The Pilgrim Hawk: A Love Story (New York Review Books Classics)
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This powerful short novel describes the events of a single afternoon. Alwyn Tower, an American expatriate and sometime novelist, is staying with a friend outside of Paris, when a well-heeled, itinerant Irish couple drops in—with Lucy, their trained hawk, a restless, sullen, disturbingly totemic presence. Lunch is prepared, drink ﬂows. A masquerade, at once harrowing and farcical, begins.
A work of classical elegance and concision, The Pilgrim Hawk stands with Faulkner’s The Bear as one of the ﬁnest American short novels: a beautifully crafted story that is also a poignant evocation of the implacable power of love.
is peculiar to those who talk too much. Indeed our sociability as a whole had gone off; something a little sour and dark had developed in it. We had been sitting there too long. Alex, I fancied, was counting the minutes until they departed. But suddenly she grew hospitable. “You’ll stay to dinner, Madeleine, won’t you? Please, Larry, do. I can promise you a good dinner,” she added with an indulgent smile. I wondered whether she had mentioned this invitation to Jean and Eva, and whether the
of the horses, she would rein up short or turn aside. Suddenly she would not be there any longer, and Cullen still would be. Her ambition for him and his poor horsemanship—so it appeared to the others—betrayed him into prowess. Alex heard a club member say that once or twice at the kill his audacity and ferocity had been rather too much of a good thing; shocking. One morning his horse stepped into a hole and threw him right down beside the boar, a big wicked one already wounded; and he behaved
worried about it, the easier it was for my wife to get around me and have her own way. I didn’t want to be unjust to her; and if I’d made a scene before I knew what was up, you see, I might never have known. Terrible, the power a woman has over a man of my nature. You see that side of it, don’t you?” He told it tranquilly enough, though with some breathing between words. He reached out and grasped the cocktail shaker; and having helped himself, kept a tight hold on it. Once or twice he slipped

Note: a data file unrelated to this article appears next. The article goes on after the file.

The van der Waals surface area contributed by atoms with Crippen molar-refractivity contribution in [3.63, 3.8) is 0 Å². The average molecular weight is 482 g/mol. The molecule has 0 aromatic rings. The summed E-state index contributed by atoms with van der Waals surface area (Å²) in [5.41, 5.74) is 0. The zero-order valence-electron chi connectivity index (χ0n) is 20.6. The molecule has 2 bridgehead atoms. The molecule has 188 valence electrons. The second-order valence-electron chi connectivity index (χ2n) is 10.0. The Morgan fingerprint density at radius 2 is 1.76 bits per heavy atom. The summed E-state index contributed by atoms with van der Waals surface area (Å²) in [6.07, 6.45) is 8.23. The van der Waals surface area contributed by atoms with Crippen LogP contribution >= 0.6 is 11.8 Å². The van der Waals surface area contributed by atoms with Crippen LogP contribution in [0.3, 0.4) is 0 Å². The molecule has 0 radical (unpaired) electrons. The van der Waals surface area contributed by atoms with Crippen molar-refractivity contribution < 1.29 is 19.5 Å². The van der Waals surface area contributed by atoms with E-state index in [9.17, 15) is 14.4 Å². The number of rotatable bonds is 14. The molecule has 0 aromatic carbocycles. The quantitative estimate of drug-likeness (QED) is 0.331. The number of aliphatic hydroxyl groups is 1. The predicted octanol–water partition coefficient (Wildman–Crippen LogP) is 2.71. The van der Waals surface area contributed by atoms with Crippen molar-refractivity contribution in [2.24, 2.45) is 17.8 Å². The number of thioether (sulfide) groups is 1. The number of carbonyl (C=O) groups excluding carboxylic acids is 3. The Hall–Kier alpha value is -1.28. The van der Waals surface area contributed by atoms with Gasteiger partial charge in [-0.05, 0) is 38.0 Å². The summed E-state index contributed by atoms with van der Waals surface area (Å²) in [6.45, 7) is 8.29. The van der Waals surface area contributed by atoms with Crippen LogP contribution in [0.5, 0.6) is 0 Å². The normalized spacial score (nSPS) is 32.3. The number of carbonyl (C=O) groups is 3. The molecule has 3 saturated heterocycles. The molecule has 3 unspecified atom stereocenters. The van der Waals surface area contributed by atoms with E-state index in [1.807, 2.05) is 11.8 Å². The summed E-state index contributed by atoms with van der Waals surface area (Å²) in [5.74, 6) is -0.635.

Alex’s expression confirmed my disbelief. Evidently it did not surprise Cullen. He sighed hard, which perhaps referred to pigeons aux groseilles; but he said nothing even about that. Alex left it to me to inform Jean and Eva of the superfluity of their dinner. I could scarcely tell how Eva took it, not well in any case: she gaped at me and fled to her bedroom. Jean on the other hand chose to be superior and calm. Something always went wrong, he observed, when the English upper classes came to
tiresome.” Cullen thrust the teasing hand in his pocket and returned to his armchair. Her eyes sparkled fast, perhaps with that form of contrition which pretends to be joking. Or perhaps it pleased her to break off the subject of their Irish circumstances and worldly situation and to resume the dear theme of hawk, which meant all the world to her. The summer before, she told us, an old Hungarian had sold her a trained tiercel. “I took him with me last winter when we stayed with some pleasant